“The church has really been good to us. The way I understand it, they built that kitchen just for this cause. The program was originally started by the church and we do have quite a few volunteers from the church. If we have a need, they are really good about helping us fi ll it.”


Small change that changes lives A total of $18,758.25 in grants were awarded to nine diff erent organizations during the March meeting of the Trust Foundation Board, which meets every other month to disburse funds. The largest grant awarded was a check for $4,200 that the Fairland Roundup Club used to purchase lights for its arena. Another $4,000 grant went to help the Abundant Blessings Center in Grove, a pregnancy support organization, to make repairs to its roof.


Operation Round-Up truly is an amazing demonstration of the care and concern


Northeast Oklahoma Electric Coopera- tive members have for their friends and neighbors.


The cooperative adopted Operation Round-Up in 1998. Approximately 300 co-ops across the U.S. now implement the program as a way to positively im- pact the communities where they serve.


The co-op is humbled by all that has been accomplished over the past fi fteen years. During that time, more than $2 million has been allocated to needy causes throughout its service territory of Craig, Mayes, Delaware, Ottawa and Rogers counties.


What is remarkable is how little Opera- tion Round-Up asks of each contributor in proportion to the amount of good it does. Our cooperative rolled out the program with the slogan Small Change that Changes Lives. That description is no less fi tting today.


Operation Round-Up does just what its name implies. Each month, our coopera- tive simply “rounds up” the electric bills of participating members to the next highest dollar.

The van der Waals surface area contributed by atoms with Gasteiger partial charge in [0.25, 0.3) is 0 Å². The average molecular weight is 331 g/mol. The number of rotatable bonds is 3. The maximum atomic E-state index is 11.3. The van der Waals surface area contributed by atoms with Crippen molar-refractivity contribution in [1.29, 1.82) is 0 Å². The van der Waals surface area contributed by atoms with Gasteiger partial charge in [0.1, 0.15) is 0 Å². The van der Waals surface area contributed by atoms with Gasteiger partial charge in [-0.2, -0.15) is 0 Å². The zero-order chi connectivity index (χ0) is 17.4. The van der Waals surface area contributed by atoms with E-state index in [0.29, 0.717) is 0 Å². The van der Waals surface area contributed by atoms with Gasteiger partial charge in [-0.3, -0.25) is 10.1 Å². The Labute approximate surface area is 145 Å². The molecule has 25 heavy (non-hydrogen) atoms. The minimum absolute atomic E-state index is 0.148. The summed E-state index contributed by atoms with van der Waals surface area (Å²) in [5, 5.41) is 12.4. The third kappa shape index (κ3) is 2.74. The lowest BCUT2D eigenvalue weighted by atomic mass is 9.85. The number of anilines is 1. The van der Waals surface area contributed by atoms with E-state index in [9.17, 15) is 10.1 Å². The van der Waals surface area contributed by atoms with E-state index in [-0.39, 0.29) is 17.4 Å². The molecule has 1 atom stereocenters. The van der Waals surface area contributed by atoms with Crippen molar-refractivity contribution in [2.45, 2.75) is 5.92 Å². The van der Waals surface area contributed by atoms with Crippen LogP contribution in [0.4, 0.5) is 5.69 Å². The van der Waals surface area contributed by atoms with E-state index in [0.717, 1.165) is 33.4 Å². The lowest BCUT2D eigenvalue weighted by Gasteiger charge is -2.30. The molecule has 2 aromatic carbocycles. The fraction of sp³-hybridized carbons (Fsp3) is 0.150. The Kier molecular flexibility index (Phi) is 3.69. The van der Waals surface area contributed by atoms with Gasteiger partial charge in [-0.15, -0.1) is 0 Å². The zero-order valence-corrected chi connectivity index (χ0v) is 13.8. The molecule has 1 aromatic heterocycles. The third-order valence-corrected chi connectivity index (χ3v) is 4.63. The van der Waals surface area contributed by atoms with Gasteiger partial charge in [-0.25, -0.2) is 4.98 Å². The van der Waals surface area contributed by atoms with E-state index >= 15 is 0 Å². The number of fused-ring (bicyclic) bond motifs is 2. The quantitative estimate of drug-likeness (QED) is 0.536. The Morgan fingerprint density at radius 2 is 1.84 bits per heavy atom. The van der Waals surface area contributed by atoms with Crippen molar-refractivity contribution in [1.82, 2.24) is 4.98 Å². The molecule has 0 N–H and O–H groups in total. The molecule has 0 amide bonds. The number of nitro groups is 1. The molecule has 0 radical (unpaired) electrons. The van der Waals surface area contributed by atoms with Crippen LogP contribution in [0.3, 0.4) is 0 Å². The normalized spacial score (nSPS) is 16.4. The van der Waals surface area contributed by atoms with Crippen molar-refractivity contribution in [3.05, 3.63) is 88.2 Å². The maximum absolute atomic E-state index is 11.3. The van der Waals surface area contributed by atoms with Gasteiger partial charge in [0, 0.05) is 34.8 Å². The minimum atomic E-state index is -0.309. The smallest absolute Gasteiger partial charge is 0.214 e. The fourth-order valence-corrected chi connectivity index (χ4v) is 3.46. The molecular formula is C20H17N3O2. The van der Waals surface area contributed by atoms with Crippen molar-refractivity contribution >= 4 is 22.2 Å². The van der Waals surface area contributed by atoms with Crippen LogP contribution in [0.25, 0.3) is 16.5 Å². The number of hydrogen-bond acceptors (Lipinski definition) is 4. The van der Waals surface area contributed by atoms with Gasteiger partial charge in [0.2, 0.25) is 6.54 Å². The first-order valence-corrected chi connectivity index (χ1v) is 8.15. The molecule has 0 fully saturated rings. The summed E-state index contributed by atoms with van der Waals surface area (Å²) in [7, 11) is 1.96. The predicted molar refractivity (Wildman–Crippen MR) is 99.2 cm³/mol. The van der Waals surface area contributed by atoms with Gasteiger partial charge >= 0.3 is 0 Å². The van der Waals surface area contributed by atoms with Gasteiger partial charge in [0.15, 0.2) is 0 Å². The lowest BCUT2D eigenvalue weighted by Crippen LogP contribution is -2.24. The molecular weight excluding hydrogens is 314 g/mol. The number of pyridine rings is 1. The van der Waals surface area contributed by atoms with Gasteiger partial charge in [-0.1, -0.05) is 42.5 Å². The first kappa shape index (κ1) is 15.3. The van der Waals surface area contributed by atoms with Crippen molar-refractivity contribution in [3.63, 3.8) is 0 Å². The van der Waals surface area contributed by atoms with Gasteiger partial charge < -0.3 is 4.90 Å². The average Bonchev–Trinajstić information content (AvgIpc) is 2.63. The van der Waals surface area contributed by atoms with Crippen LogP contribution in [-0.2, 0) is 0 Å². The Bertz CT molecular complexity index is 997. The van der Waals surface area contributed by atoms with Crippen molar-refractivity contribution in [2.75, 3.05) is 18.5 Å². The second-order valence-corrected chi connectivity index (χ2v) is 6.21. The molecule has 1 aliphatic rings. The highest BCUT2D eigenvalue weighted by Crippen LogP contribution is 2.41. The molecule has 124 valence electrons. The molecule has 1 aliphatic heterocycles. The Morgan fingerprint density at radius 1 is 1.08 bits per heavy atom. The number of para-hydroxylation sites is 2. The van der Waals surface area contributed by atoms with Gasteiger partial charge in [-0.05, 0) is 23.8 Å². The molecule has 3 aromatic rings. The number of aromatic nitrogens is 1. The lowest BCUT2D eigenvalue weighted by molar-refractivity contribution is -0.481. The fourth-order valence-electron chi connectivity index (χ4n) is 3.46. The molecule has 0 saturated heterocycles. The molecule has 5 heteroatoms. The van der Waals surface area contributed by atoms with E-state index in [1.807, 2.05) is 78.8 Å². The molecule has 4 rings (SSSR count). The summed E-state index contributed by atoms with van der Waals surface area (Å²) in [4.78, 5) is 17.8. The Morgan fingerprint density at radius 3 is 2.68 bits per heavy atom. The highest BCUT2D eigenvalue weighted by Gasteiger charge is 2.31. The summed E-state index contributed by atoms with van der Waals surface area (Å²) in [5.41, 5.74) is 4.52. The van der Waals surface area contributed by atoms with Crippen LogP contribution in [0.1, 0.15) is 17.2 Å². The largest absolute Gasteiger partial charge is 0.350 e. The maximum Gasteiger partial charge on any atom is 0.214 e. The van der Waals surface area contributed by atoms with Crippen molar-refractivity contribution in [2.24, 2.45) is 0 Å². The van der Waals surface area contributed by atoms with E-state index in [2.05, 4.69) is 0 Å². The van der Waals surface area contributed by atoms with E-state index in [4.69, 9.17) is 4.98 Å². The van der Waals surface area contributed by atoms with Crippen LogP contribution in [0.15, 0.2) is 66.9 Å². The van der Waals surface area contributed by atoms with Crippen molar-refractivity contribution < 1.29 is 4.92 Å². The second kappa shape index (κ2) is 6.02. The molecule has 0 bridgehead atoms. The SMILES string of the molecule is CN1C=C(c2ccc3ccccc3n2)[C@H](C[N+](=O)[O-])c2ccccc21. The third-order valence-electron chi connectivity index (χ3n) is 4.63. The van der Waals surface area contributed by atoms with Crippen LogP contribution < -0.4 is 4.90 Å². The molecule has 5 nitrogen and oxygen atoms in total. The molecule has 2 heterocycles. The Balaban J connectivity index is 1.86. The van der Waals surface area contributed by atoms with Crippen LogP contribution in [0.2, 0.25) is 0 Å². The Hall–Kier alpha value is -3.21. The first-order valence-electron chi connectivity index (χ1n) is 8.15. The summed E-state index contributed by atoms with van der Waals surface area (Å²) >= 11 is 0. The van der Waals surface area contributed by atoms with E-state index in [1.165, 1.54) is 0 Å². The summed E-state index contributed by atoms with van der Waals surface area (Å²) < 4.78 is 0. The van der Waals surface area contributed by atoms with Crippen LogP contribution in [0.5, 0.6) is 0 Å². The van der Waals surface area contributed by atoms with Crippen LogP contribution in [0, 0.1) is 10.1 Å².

As a voluntary program, Operation Round-Up relies on member partici-





Cindy White (left) and Sherry Lemons put the fi nishing seal on meals ready for delivery.


Page 1  |  Page 2  |  Page 3  |  Page 4  |  Page 5  |  Page 6  |  Page 7  |  Page 8  |  Page 9  |  Page 10  |  Page 11  |  Page 12  |  Page 13  |  Page 14  |  Page 15  |  Page 16  |  Page 17  |  Page 18  |  Page 19  |  Page 20  |  Page 21  |  Page 22  |  Page 23  |  Page 24  |  Page 25  |  Page 26  |  Page 27  |  Page 28  |  Page 29  |  Page 30  |  Page 31  |  Page 32  |  Page 33  |  Page 34  |  Page 35  |  Page 36  |  Page 37  |  Page 38  |  Page 39  |  Page 40  |  Page 41  |  Page 42  |  Page 43  |  Page 44  |  Page 45  |  Page 46  |  Page 47  |  Page 48  |  Page 49  |  Page 50  |  Page 51  |  Page 52  |  Page 53  |  Page 54  |  Page 55  |  Page 56  |  Page 57  |  Page 58  |  Page 59  |  Page 60  |  Page 61  |  Page 62  |  Page 63  |  Page 64  |  Page 65  |  Page 66  |  Page 67  |  Page 68  |  Page 69  |  Page 70  |  Page 71  |  Page 72  |  Page 73  |  Page 74  |  Page 75  |  Page 76  |  Page 77  |  Page 78  |  Page 79  |  Page 80  |  Page 81  |  Page 82  |  Page 83  |  Page 84  |  Page 85  |  Page 86  |  Page 87  |  Page 88  |  Page 89  |  Page 90  |  Page 91  |  Page 92  |  Page 93  |  Page 94  |  Page 95  |  Page 96  |  Page 97  |  Page 98  |  Page 99  |  Page 100  |  Page 101  |  Page 102  |  Page 103  |  Page 104  |  Page 105  |  Page 106  |  Page 107  |  Page 108  |  Page 109  |  Page 110  |  Page 111  |  Page 112  |  Page 113  |  Page 114  |  Page 115  |  Page 116  |  Page 117  |  Page 118  |  Page 119  |  Page 120  |  Page 121  |  Page 122  |  Page 123  |  Page 124  |  Page 125  |  Page 126  |  Page 127  |  Page 128  |  Page 129  |  Page 130  |  Page 131  |  Page 132  |  Page 133  |  Page 134  |  Page 135  |  Page 136  |  Page 137  |  Page 138  |  Page 139  |  Page 140  |  Page 141  |  Page 142  |  Page 143  |  Page 144  |  Page 145  |  Page 146  |  Page 147  |  Page 148  |  Page 149  |  Page 150  |  Page 151  |  Page 152  |  Page 153  |  Page 154  |  Page 155  |  Page 156  |  Page 157  |  Page 158  |  Page 159  |  Page 160  |  Page 161  |  Page 162  |  Page 163  |  Page 164  |  Page 165  |  Page 166  |  Page 167  |  Page 168